In recent years there has been an attempt to redraw the boundaries of human rights on grounds of traditionalism, religion and conservatism. Frances Raday argues that current debates regarding state and religion should be determined on the basis of their impact on human rights, without deference to religious norms or sentiments.
The participation of religious institutions and the incorporation of religious values in the United Nations can be observed in empirical terms as something which is happening, with an increasing number of religious actors at the UN promoting a religious agenda, often employing secular-political language to achieve their goals. However this religious intervention should not be regarded as legitimate insofar as it claims authority to derogate from international human rights. Freedom from religion, although not expressly guaranteed, is intrinsic to the human rights system. Four attributes of the human rights system rest on the implicit respect for freedom from religion: the essentially secular character of the human rights regime; the universality of the human rights regime; the guarantee of freedom of “thought, conscience and religion”; and the principle of non-distinction which is key to the enjoyment of universal human rights. Human rights are interrelated, interdependent and indivisible as affirmed by consensus in the Vienna Declaration and Program of Action adopted in 1993.
Human rights doctrine represents a shift of perception in political philosophy. Its unique achievement has been the recognition of equal entitlement of all human beings to full political, economic, social and cultural personhood. At the very basis of the opening two articles of the Universal Declaration of Human Rights is the paradigm of equality, which recognizes entitlement to all its rights and freedoms without distinction of any kind on grounds of race, religion, sex or other status. Equality is the key to the universalistic human rights regime. This gains expression in the ICCPR and in CEDAW, which establish a hierarchy of rights in which freedom of religion, whether specifically or as a part of cultural and customary patterns of conduct or practices, is not regarded as justifying violation of other human rights. The Human Rights Committee has clarified that “… State parties should ensure that traditional, historical, religious or cultural attitudes are not used to justify violations of women’s right to equality before the law and to equal enjoyment of all Covenant rights ….”
The non-distinction principle differentiates human rights doctrine from religious dogma in a fundamental way, as it instates all “Others” as equally entitled. In contrast, in the religions there is an intrinsic dichotomy between “We” and “Others”. It is in the DNA of institutionalised religions to distinguish between the believer and the infidel. There may be a requirement of fairness or charity towards non-believers but there is no recognition of equal entitlement with believers. Furthermore there is a dichotomy in all the major religions between women and men, who are regarded as complimentary rather than equal. The major religions have been uniformly patriarchal in their regulation of women’s lives, excluding them from religious leadership, frequently silencing them in ritual and awarding them subordinate status in the family. There may be compassion for women in some religious precepts but not equality. Although in some religions, such as reformist streams of monotheism, there has been a convergence with human rights doctrine e.g., in Protestantism and Reform Judaism or in individual religious leaders’ interpretations of Catholicism and Islam, which are more consonant with a human rights approach, this hermeneutical endeavor is far from complete and is demonstratively absent in those cases where the religious community is challenging the universality of human rights.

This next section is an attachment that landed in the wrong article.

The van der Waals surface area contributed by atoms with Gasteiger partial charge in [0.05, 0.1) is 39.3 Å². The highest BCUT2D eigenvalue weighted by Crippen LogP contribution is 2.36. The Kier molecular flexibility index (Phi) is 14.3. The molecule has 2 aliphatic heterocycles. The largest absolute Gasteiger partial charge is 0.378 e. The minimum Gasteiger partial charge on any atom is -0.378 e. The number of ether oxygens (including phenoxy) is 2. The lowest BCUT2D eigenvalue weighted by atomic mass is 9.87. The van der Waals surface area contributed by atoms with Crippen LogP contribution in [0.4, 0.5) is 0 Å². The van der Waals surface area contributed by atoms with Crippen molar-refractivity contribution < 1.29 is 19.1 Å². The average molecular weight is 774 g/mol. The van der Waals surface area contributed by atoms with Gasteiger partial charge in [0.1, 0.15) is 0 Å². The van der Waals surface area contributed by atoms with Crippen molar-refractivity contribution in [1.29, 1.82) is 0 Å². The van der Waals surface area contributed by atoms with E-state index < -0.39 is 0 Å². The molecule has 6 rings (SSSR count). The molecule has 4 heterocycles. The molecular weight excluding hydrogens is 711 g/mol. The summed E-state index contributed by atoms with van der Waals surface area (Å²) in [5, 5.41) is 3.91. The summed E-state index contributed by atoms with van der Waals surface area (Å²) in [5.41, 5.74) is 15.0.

The challenge, on grounds of traditionalism, religion and conservatism, to the universality of human rights, freedom of thought and expression and women’s right to equality, has found expression over the past decade at the heart of the international human rights system: the Human Rights Council. A series of resolutions promoted variously by member states of the OIC and Russia and passed by a majority of the Council’s 47 member states have in recent years attempted to redraw the boundaries of human rights, by calling for the interpretation of human rights in accordance with traditional values; the prohibition of the defamation of religion; and the protection of the family without inclusion of a guarantee for women’s right to equality in the family.